‘Paan Singh Tomar’: The Story of an Outlaw Athlete



It’s a great biopic reflecting the life of Paan Singh Tomar. He, born in 1932, was a foot soldier before being discovered as a stout runner of six-foot-tall who ran like a mighty horse.


Steeplechase was his forte where he excelled and emerged as a national hero, and set and broke many records. He brought glory to the nation as he led India at many International Games.


The nation decorated him with gold medals, and very soon announced booty on his head as the hero had turned into a villain, a fugitive… an outlaw.


It is said that it was the circumstances which made him a ‘rebel’. Justice was all that he had wanted; he tried to get it by muscle, but died without getting it.


It is a very sad story of a soldier who fought a legendary fight with system, circumstances and prejudices for justice.


Though he always repented not being able to fight with enemies on the borders as they (army athletes) were considered ‘national treasure’, history will always remember him as a brave soldier.


One Man vs. Whole System : Paan Singh Tomar


Indian Police & Law Enforcement, with all due respect, is considered to be one of the organizations with the worst reputations in the world.


Corruption, inactivity, biased acts, etc., are a few blots to name on their reputations. It was a common property dispute with relatives which had triggered Paan Singh Tomar to get proper justice.


The Panchayat (village-meeting) had failed to get him justice. He went to the Police; there he was humiliated and turned back. He also went to the District Collector and asked for justice; they could do no good.


Meanwhile, his family suffered and became the victim of the poor system as they were attacked and threatened on many occasions.


Things turned out of control and they had to run away from the village for life. And finally, Paan Singh Tomar decided to live as a Baaghi (a rebel) and tried to get justice with gun in hand. He, with his associates, lived in the ravines of Chambal River, a vast barren land where only the roughest could survive.


After a few years, in his exile, he hunted down his enemies and killed them one by one. Later in time, after taking his revenge and failing to live as a ‘good’ robber, he was gunned down in a plotted police encounter. There he died with his other ten associates.


Revival of Indian Cinema : Paan Singh Tomar


Indian Cinema which has been suffering from the tedious ‘ romance syndrome’ was rejuvenated as the film hit the theatres.


Tigmanshu Dhulia, the director, had put great effort into giving a life to such a subject which is considered to be dull to the Indian audience.


Dhulia’ s decisions on cinematography, music, dialects and actors were commendable. He had demonstrated his talent before in many other movies as well. He is one of the most promising and gifted filmmakers who have taken Indian cinema to another level.


Great Actors and Greater Performances : Paan Singh Tomar


Internationally acclaimed actor Irrfan Khan, who is known for his excellent performance in movies such as The Amazing Spider-Man, Life of Pi, Slumdog Millionaire, etc., has played the role of protagonist Paan Singh Tomar.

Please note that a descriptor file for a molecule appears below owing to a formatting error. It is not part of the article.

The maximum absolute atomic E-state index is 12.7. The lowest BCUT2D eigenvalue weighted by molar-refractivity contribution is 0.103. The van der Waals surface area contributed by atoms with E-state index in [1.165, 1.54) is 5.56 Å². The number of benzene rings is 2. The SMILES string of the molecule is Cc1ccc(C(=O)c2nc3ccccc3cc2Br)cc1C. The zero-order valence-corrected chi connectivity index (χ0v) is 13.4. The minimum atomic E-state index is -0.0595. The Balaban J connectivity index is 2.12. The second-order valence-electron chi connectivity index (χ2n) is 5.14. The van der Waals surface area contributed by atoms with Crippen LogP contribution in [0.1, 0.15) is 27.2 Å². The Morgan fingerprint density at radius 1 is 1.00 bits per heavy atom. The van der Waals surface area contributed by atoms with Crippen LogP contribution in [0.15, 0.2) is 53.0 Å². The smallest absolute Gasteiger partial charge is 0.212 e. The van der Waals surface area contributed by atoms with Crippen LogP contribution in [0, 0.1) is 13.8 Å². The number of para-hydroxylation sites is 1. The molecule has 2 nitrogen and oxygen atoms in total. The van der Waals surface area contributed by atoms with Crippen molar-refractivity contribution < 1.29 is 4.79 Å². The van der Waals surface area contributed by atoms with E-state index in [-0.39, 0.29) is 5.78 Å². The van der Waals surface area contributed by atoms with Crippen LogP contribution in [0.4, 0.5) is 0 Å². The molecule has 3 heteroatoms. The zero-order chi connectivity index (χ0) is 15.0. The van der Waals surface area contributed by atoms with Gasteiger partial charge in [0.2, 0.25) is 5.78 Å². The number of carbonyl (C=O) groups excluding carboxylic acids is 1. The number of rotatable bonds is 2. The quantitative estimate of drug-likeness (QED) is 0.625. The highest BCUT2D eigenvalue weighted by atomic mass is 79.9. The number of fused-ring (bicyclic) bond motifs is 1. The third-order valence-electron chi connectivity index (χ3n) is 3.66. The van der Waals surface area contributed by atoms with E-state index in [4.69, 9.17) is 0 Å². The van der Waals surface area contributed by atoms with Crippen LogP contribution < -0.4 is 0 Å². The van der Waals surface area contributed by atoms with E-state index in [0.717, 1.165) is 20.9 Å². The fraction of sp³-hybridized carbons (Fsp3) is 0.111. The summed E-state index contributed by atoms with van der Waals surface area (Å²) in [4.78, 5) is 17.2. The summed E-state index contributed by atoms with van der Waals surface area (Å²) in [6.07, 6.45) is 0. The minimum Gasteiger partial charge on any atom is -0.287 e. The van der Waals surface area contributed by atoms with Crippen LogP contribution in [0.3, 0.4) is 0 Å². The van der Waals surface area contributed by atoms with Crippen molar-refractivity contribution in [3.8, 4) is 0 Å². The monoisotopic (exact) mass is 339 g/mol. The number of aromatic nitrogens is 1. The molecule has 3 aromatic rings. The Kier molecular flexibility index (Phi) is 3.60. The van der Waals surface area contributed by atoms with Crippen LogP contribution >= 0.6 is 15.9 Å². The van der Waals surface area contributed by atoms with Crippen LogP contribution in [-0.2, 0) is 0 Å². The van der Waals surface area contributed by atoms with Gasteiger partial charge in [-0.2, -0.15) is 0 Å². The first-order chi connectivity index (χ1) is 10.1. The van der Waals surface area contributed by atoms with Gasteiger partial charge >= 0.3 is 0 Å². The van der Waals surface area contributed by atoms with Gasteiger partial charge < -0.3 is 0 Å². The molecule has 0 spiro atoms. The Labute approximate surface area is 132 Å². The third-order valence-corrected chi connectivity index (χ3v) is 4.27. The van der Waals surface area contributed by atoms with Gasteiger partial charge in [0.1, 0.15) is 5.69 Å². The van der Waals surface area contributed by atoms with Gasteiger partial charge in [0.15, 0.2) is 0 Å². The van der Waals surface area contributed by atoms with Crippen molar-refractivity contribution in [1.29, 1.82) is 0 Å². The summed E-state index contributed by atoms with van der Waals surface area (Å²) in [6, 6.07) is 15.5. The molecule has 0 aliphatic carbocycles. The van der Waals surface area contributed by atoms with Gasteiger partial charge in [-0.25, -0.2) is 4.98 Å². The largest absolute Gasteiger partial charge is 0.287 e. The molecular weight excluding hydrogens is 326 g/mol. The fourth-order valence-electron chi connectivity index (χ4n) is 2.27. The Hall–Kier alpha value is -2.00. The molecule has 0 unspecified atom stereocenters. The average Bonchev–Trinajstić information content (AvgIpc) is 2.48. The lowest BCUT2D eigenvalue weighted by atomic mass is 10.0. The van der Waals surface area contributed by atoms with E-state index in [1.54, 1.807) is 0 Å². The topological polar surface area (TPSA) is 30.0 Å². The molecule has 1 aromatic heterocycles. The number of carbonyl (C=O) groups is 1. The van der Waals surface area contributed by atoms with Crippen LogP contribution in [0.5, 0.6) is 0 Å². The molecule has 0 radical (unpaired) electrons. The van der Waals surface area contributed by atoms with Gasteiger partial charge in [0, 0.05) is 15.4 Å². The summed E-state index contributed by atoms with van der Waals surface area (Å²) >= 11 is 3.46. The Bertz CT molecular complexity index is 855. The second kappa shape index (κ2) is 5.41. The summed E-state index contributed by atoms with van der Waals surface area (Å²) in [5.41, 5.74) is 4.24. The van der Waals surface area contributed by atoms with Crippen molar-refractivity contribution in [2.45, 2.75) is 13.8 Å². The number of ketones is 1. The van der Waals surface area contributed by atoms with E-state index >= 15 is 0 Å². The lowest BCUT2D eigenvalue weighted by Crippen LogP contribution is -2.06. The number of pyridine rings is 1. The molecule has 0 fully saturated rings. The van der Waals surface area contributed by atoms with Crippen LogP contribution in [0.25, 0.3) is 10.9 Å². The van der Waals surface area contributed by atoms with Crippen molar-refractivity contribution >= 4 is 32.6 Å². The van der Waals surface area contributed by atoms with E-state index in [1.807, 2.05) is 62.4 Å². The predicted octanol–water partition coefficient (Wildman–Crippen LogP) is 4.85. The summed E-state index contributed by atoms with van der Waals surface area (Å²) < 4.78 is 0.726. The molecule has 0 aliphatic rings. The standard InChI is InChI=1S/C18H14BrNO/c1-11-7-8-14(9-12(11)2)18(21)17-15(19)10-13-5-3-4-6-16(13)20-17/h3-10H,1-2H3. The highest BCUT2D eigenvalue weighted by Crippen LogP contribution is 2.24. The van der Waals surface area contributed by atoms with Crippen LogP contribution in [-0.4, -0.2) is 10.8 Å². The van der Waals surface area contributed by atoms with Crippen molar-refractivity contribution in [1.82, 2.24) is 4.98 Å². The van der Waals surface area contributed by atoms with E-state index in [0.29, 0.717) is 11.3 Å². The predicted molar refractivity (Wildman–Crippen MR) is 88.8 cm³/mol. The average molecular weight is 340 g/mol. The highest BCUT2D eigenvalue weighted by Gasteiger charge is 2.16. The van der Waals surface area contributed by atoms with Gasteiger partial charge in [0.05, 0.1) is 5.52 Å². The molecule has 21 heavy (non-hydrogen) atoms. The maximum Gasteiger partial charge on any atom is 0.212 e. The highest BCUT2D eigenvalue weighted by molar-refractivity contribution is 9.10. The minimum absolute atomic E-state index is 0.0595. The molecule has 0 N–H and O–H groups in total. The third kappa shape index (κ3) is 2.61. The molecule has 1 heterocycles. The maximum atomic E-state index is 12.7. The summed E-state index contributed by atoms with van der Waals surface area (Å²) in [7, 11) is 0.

And he has done justice to the character. He, moreover, shuts his critics’ mouths by winning National Film Award for Best Actor in the year 2012.


The way he had converted himself into a completely different character of Paan Singh Tomar was surprisingly wonderful, in my opinion.


Rachel Saltz of The New York Times writes ‘he shows his basic honesty and gives him real depth. As an actor Mr. Khan rarely does the expected. You can’t take your eyes off him.’


The antagonist’s role played by Jahangir Khan as Bhawar Singh was no less impressive. Other actors were completely hued in the perfect colors of their characters.


If you have an interest in watching international cinema and understanding geography, history and culture through it, you must watch it.


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Rajeev Masand’s review: “Directed competently by Dhulia, who’s familiar and comfortable even with the dusty terrain, Paan Singh Tomar is made with great attention to detail, and paints an honest, realistic picture of an India few of us can claim to know.”


Avijit Ghosh of The Times of India: “Sportsmen and outlaws inhabit two different universes. One shines amidst the bright lights of glory, the other haunts the ravines of notoriety.


But in director Tigmanshu Dhulia’s biopic, Paan Singh Tomar, the two worlds collide. And the result is a rather exquisite blend of drama, humour and tragedy; altogether eminently enjoyable good cinema”.


Aseem Chhabra for Rediff.com: “The tragedy of Paan Singh Tomar and Irrfan Khan’s execution of the role are both compelling.”


Taran Adarsh of Bollywood Hungama: “Paan Singh Tomar shatters the standard rules of this genre. Besides, the film makes you cognizant that serious cinema can be uniformly delightful, like any other enthralling entertainer.”


Blessy Chettiar of DNA: “Gritty and power packed, Paan Singh Tomar is a tribute to the unsung heroes of sports in India. Dhulia’s direction and Irrfan’s integrity will make [it] among the best movies of recent times.”.


Shubhra Gupta of The Indian Express gave the film 4 out of 5 stars and said “Paan Singh Tomar is a completely gripping, near-flawless film, with such few dodgy parts as to be negligible.”


Mathures Paul of The Statesman: “Paan Singh Tomar is a skillfully narrated tale of one man who rises against the odd.”


Anurag Kashyap: “What a powerful film, powerful character, go watch the film. Turn it into what no-one believed it could be.”


Review Quotes Courtesy: https://en.wikipedia.org/wiki/Paan_Singh_Tomar_(film)

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